of paper. I’m folding it now, making creases with my nails.

In The James Bond Movie, Swensen explores the dispassionate killing machine James Bond. There is a dialogue going on between what happens on the screen and what happens in the theatre. On the screen, scenes of absolute carnage are set off against pointless sensuality. By contrast, the moviegoer eats fat-saturated popcorn and chews gum at the same time. All her efforts to get ungreasy are to no avail. There is Bond, center screen, surrounded by naked female flesh, “pretending to defend his modesty.” The poem is rich in ironies and unspoken accusations.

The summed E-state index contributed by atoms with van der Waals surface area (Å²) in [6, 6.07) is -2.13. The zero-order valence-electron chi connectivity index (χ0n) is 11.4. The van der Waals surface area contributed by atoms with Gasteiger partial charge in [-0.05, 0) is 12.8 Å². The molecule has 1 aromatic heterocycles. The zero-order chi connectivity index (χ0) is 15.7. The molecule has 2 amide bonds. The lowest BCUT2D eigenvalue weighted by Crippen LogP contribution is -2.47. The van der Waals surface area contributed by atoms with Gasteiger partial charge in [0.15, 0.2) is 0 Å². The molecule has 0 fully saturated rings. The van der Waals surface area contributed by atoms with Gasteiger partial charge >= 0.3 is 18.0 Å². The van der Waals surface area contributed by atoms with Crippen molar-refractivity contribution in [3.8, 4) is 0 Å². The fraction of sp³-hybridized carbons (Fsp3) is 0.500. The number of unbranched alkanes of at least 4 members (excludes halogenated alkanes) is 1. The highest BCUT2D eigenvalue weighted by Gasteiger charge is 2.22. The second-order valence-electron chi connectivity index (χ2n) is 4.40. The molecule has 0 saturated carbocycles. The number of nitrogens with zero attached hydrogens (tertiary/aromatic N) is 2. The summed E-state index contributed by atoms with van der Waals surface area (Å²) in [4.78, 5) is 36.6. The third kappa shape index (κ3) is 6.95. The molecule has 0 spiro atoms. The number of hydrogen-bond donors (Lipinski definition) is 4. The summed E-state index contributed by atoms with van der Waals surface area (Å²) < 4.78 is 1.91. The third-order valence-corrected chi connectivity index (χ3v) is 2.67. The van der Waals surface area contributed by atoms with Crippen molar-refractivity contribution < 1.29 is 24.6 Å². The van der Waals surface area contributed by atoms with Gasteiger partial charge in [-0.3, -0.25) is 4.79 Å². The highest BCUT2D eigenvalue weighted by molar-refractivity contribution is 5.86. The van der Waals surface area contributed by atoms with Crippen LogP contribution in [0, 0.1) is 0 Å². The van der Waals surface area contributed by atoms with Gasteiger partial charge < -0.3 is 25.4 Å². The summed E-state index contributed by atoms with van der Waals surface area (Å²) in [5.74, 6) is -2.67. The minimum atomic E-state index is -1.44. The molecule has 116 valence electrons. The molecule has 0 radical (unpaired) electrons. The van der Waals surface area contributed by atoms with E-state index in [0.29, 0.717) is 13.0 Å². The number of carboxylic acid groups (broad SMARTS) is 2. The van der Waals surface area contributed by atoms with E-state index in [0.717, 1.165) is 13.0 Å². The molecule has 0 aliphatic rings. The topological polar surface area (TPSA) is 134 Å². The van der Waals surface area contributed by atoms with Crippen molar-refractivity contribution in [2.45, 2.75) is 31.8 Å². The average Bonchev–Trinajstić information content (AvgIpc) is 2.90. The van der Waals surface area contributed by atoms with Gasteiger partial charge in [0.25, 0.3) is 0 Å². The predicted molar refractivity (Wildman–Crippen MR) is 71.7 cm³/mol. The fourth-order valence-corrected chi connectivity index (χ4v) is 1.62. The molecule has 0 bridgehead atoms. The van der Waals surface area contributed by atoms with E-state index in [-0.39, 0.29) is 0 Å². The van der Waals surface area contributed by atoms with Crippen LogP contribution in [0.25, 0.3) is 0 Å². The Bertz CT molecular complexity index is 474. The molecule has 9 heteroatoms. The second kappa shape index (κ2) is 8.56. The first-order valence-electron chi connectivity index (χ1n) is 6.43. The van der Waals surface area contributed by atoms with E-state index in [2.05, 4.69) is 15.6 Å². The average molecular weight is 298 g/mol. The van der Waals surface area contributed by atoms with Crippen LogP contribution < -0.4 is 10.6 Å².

There is a kind of self-loathing in Swensen’s poetry, a reluctance to bleed or feel emotion, a fear of sex and love. She has said that her own poetry is "based in a craving to get through the curtains of things as they appear, to things as they are, and then into the larger, wilder space of things as they are becoming. This ambition involves a paradox: an instinctive belief in the senses as exquisite tools for this investigation and, at the same time, a suspicion about their crudeness." It is instructive how much Swensen reveals here of her method and how little of her motives. Her point of view is clinical, and yet proscribed.

It almost seems like May Swensen is afraid to feel, embarrassed by life, reluctant to admit weakness and scared of death. The essence of her poetry seems to be that ability to step back from daily life and view the world as a parade of objects to be described in such detail that their usefulness and wastefulness comes forth without editorial opinion. It’s a strange strength, but one that reveals much.